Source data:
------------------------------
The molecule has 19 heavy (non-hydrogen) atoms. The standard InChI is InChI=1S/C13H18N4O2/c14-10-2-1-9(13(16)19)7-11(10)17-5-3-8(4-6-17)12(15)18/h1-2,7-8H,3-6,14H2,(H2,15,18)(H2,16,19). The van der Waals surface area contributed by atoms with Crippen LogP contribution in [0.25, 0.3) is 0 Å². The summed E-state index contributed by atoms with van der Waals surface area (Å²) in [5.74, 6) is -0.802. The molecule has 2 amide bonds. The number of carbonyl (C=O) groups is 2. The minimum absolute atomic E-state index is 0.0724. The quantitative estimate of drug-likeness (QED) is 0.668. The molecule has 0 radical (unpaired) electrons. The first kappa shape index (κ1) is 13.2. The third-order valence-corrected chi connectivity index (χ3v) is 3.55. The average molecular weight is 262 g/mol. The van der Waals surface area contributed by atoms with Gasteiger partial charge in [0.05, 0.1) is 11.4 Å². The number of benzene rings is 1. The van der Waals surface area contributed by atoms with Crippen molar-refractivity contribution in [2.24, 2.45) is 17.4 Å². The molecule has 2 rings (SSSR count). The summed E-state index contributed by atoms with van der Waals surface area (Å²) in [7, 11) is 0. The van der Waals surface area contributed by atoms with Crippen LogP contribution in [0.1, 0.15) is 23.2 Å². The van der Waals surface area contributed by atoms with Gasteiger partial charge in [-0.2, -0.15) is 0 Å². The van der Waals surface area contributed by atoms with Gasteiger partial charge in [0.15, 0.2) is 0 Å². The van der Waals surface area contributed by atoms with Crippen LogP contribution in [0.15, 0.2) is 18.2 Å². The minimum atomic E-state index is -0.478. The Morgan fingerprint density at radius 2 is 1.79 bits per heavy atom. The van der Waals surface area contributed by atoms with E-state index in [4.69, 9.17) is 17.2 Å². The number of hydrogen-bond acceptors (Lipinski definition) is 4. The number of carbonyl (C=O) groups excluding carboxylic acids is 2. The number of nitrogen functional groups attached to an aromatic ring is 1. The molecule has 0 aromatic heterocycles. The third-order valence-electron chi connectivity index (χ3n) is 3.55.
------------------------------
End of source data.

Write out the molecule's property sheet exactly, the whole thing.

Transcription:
The molecule has 19 heavy (non-hydrogen) atoms. The standard InChI is InChI=1S/C13H18N4O2/c14-10-2-1-9(13(16)19)7-11(10)17-5-3-8(4-6-17)12(15)18/h1-2,7-8H,3-6,14H2,(H2,15,18)(H2,16,19). The van der Waals surface area contributed by atoms with Crippen LogP contribution in [0.25, 0.3) is 0 Å². The summed E-state index contributed by atoms with van der Waals surface area (Å²) in [5.74, 6) is -0.802. The molecule has 2 amide bonds. The number of carbonyl (C=O) groups is 2. The minimum absolute atomic E-state index is 0.0724. The quantitative estimate of drug-likeness (QED) is 0.668. The molecule has 0 radical (unpaired) electrons. The first kappa shape index (κ1) is 13.2. The third-order valence-corrected chi connectivity index (χ3v) is 3.55. The average molecular weight is 262 g/mol. The van der Waals surface area contributed by atoms with Gasteiger partial charge in [0.05, 0.1) is 11.4 Å². The number of benzene rings is 1. The van der Waals surface area contributed by atoms with Crippen molar-refractivity contribution in [2.24, 2.45) is 17.4 Å². The molecule has 2 rings (SSSR count). The summed E-state index contributed by atoms with van der Waals surface area (Å²) in [7, 11) is 0. The van der Waals surface area contributed by atoms with Crippen LogP contribution in [0.1, 0.15) is 23.2 Å². The van der Waals surface area contributed by atoms with Gasteiger partial charge in [-0.2, -0.15) is 0 Å². The van der Waals surface area contributed by atoms with Gasteiger partial charge in [0.15, 0.2) is 0 Å². The van der Waals surface area contributed by atoms with Crippen LogP contribution in [0.15, 0.2) is 18.2 Å². The minimum atomic E-state index is -0.478. The Morgan fingerprint density at radius 2 is 1.79 bits per heavy atom. The van der Waals surface area contributed by atoms with E-state index in [4.69, 9.17) is 17.2 Å². The number of hydrogen-bond acceptors (Lipinski definition) is 4. The number of carbonyl (C=O) groups excluding carboxylic acids is 2. The number of nitrogen functional groups attached to an aromatic ring is 1. The molecule has 0 aromatic heterocycles. The third-order valence-electron chi connectivity index (χ3n) is 3.55.